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Lou Reed’s “Heroin’ was the first song that truly frightened me. I was fearful I might get addicted just from listening to the song. Conversely on the other side of the Reed’s musical walk was Lulu his collaboration with Metallica, which I was afraid someone was going to force to me to listen to it more than once. It was scary alright. In the wrong way.


And that sums up the mad genius that was Lou Reed who passed away over the weekend at the age of 71. There was Lou Reed cool and Lou Reed “What the hell?”


To his fans he was maddening. Maddening good and just plain maddening. He produced one of the greatest live albums of all time with Rock And Roll Animal and then countered with Metal Machine Music which was as horrible as it sounds. He could translate the tales of wonder of misfits like “Sweet Jane” and the epic “Walk on The Wild Side,” while drudging his fans through mind numbing sludge like 1979’s The Bells.


Reed was one of rock’s poet laureates and it showed often. However there were times when he seemed to be sharing his rough drafts with us as well.  The Blue Mask stands the test of time as a document of what Reed’s iconic band The Velvet Underground had set out to achieve. Like the transcendent “The Day John Kennedy Died,” the album contains tender ballads of loss and intrigue augmented by the striped down sound of rock’s original three tenets bass, drum and guitar.


Though Reed’s passing is greeted with much fanfare from mainstream and high brow media, critics didn’t always admire the Hall of Fame member.  Like his mentor Andy Warhol, he appeared ahead of his time. Reed’s early musings were fit for an age of decadence bashing that Warhol exemplified.  Much the way a Campbell Soup Can painting changed the way art was perceived, Reed’s aural tribute to New York ‘s deviant, sex and drug abused populace of the streets garnered critical attention for it’s depth and conveyance of the truth.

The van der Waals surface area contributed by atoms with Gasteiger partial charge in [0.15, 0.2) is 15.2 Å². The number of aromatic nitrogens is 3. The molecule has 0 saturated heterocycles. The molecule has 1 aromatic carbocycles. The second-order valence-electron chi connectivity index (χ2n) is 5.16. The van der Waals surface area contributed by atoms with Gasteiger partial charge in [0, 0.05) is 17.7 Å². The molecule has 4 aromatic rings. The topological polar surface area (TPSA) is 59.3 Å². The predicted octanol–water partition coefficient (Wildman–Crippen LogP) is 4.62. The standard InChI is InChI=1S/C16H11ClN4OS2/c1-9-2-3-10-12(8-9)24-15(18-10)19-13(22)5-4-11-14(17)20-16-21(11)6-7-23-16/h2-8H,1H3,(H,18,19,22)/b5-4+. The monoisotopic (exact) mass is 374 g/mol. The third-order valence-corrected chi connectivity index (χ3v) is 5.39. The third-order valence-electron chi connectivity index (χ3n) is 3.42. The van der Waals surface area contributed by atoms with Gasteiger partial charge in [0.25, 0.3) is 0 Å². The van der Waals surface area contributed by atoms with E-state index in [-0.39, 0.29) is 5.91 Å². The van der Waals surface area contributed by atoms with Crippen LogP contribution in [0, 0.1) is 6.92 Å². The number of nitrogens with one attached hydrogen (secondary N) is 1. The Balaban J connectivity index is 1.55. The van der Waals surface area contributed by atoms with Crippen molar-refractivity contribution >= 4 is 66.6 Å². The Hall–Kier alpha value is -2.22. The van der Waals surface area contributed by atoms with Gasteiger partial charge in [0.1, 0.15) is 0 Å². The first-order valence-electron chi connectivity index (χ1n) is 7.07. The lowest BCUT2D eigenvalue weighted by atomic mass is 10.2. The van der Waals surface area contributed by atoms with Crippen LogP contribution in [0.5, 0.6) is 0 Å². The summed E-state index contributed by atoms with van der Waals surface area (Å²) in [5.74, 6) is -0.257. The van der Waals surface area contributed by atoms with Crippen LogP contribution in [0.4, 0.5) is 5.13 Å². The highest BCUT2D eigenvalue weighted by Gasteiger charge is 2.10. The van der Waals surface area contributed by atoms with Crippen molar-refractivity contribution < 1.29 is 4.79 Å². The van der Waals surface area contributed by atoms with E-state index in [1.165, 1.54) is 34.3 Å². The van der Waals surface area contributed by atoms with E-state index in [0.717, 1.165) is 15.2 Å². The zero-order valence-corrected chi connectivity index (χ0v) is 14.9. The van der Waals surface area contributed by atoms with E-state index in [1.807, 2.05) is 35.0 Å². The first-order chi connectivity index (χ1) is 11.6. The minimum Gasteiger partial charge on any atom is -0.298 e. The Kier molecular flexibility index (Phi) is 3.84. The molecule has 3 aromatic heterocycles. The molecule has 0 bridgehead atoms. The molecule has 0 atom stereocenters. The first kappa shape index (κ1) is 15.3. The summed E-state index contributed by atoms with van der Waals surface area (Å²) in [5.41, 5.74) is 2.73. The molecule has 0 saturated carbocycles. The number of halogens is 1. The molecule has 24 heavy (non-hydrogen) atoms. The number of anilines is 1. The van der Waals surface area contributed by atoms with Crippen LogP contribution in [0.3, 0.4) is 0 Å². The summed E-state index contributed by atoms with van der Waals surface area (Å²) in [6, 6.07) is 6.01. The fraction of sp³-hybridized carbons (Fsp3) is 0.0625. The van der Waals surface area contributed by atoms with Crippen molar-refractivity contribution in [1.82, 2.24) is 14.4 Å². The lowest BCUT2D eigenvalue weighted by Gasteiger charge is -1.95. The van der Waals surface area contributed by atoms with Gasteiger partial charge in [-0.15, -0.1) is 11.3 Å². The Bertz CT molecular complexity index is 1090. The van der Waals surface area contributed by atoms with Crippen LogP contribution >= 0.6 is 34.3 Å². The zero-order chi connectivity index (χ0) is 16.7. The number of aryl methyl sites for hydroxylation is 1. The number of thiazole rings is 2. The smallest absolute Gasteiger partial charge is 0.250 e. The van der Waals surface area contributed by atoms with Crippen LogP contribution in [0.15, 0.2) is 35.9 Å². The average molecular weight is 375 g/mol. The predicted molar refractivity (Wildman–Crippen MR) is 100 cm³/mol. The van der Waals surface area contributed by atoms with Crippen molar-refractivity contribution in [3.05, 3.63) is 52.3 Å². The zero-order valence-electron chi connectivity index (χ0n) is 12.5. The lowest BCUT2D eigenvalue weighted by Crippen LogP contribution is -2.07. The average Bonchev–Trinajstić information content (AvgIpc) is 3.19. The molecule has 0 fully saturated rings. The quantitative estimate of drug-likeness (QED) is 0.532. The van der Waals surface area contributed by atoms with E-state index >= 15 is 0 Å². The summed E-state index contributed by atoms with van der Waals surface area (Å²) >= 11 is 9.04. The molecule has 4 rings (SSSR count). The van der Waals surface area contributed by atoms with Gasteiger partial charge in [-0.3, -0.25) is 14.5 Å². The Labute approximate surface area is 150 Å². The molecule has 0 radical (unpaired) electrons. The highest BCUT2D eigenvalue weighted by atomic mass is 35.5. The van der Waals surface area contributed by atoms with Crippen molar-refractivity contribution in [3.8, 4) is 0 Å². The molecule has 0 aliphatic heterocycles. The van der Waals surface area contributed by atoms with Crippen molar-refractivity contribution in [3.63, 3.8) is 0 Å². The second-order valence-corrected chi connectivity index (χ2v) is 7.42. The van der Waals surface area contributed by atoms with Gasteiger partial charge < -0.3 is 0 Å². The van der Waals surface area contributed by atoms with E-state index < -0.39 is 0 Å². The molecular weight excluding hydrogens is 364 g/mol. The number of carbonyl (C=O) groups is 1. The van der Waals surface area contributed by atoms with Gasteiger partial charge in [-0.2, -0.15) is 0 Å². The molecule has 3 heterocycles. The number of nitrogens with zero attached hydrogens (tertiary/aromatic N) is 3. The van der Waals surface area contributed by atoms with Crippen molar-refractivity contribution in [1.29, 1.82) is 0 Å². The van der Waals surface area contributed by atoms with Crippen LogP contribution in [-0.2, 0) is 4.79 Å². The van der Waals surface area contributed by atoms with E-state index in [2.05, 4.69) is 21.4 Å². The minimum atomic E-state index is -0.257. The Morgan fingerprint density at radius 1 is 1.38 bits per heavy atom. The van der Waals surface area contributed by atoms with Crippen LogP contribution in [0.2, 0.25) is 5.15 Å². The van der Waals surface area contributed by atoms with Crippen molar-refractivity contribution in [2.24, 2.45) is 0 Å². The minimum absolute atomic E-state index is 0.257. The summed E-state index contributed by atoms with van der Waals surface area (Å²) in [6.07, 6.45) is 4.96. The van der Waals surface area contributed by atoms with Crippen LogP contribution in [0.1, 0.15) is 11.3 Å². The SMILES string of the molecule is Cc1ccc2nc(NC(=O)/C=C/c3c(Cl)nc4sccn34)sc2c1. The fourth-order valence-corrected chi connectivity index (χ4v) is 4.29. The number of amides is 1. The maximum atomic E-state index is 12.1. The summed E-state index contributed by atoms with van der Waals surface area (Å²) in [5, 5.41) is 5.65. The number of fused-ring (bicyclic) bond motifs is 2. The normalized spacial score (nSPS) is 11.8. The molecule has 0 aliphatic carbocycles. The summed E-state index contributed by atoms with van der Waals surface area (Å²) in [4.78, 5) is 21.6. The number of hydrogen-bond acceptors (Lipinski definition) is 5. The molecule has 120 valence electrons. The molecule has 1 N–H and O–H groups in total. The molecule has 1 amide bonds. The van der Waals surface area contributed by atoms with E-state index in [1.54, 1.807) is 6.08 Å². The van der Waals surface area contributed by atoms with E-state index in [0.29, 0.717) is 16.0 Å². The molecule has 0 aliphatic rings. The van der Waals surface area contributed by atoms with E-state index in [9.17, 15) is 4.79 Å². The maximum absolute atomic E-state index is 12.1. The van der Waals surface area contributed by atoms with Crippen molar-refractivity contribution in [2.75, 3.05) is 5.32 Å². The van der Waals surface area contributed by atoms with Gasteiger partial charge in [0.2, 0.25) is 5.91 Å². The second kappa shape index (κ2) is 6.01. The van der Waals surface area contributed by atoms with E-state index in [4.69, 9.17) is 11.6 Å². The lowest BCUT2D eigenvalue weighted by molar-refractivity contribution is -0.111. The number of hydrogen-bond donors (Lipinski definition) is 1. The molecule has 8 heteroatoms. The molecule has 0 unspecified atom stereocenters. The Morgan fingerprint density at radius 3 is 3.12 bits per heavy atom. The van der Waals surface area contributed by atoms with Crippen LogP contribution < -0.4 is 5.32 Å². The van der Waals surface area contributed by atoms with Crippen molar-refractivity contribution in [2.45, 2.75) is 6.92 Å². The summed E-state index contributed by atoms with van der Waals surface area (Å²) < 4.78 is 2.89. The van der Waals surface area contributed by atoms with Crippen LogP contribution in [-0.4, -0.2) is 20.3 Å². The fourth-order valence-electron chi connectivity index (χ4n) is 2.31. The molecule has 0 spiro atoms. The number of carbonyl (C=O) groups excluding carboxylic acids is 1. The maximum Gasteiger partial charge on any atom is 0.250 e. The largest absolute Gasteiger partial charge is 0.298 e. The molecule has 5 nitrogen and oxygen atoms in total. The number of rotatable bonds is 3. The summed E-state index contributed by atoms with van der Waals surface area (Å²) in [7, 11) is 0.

Reed wrote the opera of the streets.  His characters were the dark side-Heroin addicted, sexually confused and morally abject.  His musical paintings were often as raw as the streets themselves and sometimes as beautiful.  Reed’s only major hit is of course the iconic “Walk On the Wild Side.”  A song so perfect in it’s execution that few artists have tried to remake it.  This autobiographical number introduced taboo subjects to a prudish radio world on the shoulders of the groundbreaking Masters and Johnson sexual research.


Reed’s envelop pushing could of course go too far.  Like any genius his muse was not always dead solid perfect. It’s doubtful generations in the future will find artistic merit in such drivel as “The Creation Of The Universe” or if any person would ever wish for anything from the dreadful “Songs For Drella” be played at their funeral.

However, on the other side, I can remember many a party in the late seventies early eighties “being saved” by The Velvet Underground’s “Rock and Roll.”


Like most of the great artists, Reed has become a cliché.  He routinely questioned the status quo and gave uncomfortable interviews that often times frightened the same journalist who would praise his art.  He would do the same to his listeners and fans.  He could enchant with his benign sense for the underdog while beguiling you with noise that induced pain. Lou Reed could be scary. He could also be scary good.